Front loaded estimation is selling your stakeholder a lie – The Hashrocket Blog

I am singing this song for something like 3 years now.
Estimations, fixed price projects and estimation ahead are all a scam.

You lose, the client loses, not a good situation.

A nice writeup on the Hashrocket blog.

Front loaded estimation is selling your stakeholder a lie – The Hashrocket Blog.

10 Things You Didn’t Know Rails Could do

James Eduard Grey published a presentation of a talk he did in RailsConf.

It is pure gold, so many tips and tricks, I promise you, some of these will be new even to the most experienced of Rails developers.

10 Things You Didn’t Know Rails Could do // Speaker Deck.

Pivotal Tracker Git integration with ease

This post makes 2 assumptions

  1. You are working with Git
  2. You are working with Pivotal Tracker

At Gogobot, we work with Pivotal Tracker (for various reasons).

Pivotal Tracker has very good Git integration, when you commit (and push), the commits can show up as comments to the story.

Another very good thing is that you can change the status of a story just by a commit, you can finish, deliver or anything else you might want.

Usually, you need to add the story id (#12123123) to the commit message yourself, obviously, I never remember to do that.

So, the link in the bottom is a gem that integrates git with Pivotal Tracker very easily and effortlessly.


It has a very good README so keep on reading there.

Decorating Devise’s current_user with Draper –

A great trick to decorate the current_user method from devise using Draper.

IMHO it’s actually applicable to any authentication system out there that is using current_user but that requires some testing.

Decorators are an awesome way to remove logic from the view or the models, so the models have real business logic and the rest can be “decorated” with another class.

If you are looking for more information about decorators, Ryan Bates has a great screencast about it here:


Decorating Devise’s current_user with Draper –

A Baseline for Front-End Developers – Adventures in JavaScript Development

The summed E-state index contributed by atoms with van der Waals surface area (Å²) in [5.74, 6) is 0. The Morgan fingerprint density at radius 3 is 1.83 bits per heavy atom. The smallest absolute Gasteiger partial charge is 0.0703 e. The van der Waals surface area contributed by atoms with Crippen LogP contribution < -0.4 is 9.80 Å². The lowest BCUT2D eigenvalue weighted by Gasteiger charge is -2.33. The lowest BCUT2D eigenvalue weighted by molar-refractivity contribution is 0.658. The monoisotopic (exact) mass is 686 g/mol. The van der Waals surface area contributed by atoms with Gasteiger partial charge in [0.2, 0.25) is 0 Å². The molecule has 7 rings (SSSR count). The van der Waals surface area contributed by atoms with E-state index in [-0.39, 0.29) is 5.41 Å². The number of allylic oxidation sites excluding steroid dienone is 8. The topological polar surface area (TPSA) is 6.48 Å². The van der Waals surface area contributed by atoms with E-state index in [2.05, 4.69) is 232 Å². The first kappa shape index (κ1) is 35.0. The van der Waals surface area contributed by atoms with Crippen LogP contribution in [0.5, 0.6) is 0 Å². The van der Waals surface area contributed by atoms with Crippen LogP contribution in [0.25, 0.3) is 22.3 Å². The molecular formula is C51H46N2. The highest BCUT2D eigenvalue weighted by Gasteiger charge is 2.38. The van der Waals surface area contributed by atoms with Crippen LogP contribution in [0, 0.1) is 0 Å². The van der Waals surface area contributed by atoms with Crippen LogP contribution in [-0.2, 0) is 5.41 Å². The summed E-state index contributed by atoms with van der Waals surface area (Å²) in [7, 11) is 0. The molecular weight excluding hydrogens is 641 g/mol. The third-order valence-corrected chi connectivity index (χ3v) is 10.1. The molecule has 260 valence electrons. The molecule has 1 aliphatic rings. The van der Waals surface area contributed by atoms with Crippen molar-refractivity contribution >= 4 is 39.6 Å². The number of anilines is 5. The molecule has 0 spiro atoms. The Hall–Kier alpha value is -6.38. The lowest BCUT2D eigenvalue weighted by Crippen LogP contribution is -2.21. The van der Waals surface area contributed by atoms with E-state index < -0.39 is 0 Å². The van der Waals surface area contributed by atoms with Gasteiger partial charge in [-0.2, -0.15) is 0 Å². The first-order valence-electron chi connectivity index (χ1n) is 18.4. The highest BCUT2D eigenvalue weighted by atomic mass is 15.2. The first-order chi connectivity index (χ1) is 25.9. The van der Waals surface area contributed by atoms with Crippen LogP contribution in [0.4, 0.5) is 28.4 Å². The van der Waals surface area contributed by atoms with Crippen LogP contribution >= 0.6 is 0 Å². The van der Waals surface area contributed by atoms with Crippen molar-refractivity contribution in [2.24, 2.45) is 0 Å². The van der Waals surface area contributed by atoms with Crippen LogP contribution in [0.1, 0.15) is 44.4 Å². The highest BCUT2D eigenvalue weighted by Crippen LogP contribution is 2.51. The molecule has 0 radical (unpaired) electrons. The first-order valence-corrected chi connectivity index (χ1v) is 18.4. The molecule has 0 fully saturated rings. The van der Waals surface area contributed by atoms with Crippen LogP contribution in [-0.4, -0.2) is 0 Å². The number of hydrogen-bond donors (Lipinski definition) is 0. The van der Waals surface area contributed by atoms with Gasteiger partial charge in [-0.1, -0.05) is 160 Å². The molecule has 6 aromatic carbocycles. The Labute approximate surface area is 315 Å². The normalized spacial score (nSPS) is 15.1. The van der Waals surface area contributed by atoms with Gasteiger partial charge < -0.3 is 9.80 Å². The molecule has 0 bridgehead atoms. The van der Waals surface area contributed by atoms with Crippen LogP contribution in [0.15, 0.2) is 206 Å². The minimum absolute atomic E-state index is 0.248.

I stumbled upon this terrific post on Twitter.

This post goes into details (very deeply) about what it takes to be a Front End developer these days.

The amount of things and tools you need to know are overwhelming.

I recommend taking the time and reading it, it’s long, but worth every second you put into it.

A Baseline for Front-End Developers – Adventures in JavaScript Development.

With GOV.UK, British government redefines the online government platform – O’Reilly Radar

Reading this article made me realize there’s hope in making government sites better.

The state of the government sites in Israel for example is shameful, all written in .Net, no standards and no cross-platform consideration.

It’s a very good read.

Why create an open source stack? “Why not?” asked Bracken. “It’s a government platform, and as such it belongs to us all and we want people to contribute and share in its development.”

via With GOV.UK, British government redefines the online government platform – O’Reilly Radar.

Essential Sublime Text 2 Plugins and Extensions | Nettuts+

I switched from TextMate to Sublime Text 2.

Been using it for months now and it keeps surprising me with how fast, smooth of an experience it is.

If you are still using TextMate or something else, you need to look at this post.

Essential Sublime Text 2 Plugins and Extensions | Nettuts+.

Link Bag September 05 2010

Yet another post that will gather links and useful information of intersting stuff, that will probably be useful to my readers.


Launching beta, or “How to decide when and where to cut corners – A great post from with a reference to Nate Kohari’s post on the same subject. A very good read if you are planning in launching a product anytime soon.


10 Requirements for Working with Clients in Other Countries – I work with clients in other countries all of the time, mostly in the US and Japan. Therefore, I think this post will be very useful if you are in the same situation. I got something out of it, and so will you.

Craftsmanship in Designing Websites – I am into software craftsmanship, until I read this post I didn’t know there’s a movement towards craftsmanship in design as well. Good read.


CSS: Stretch a Box to its Parent’s Bounds – A post by my good friend, @elado, a great css technique.


I am (as you already know) a huge fan of Git. I know Git is a big source of misuse and misunderstanding. I have read a couple of great posts about it recently on how to use GitK tool.

use-gitk-to-understand-git.aspx – The first post in the series.

Use gitk to understand git – merge and rebase – Great stuff, great screenshots (even through it comes from a windows machine :-) )

That’s all for now. Hope you’ll find my post useful.

Link bag 15 August 2010

After declaring the opening of the category – Link Bag, the first post is fresh and hot out of the oven.


CSS sprites workflow – Chris Coyier posted a very useful tip about the workflow of creating a website when you plan to use sprite css, he suggests a two-step process.


Are You Giving Back to Your Community? – FreelanceSwitch with another great post. I actually posted on a very similar subject here “should all developer be (active) members in the virtual community.”

The real secret to freelance success – this post talks about why freelances (some) fail and some experience great success.

9 productivity techniques for freelancers –  as a freelancer I always look for ways to be more productive, I found this post very useful for me.

Ruby on rails

Mongomatic – (from the website) Mongomatic is a Ruby library that lets you easily model your MongoDB documents in your applications.

That’s it (short) for the first link bag, another one is coming in about a week, be sure to keep yourself up to date though the RSS feed (link on the right).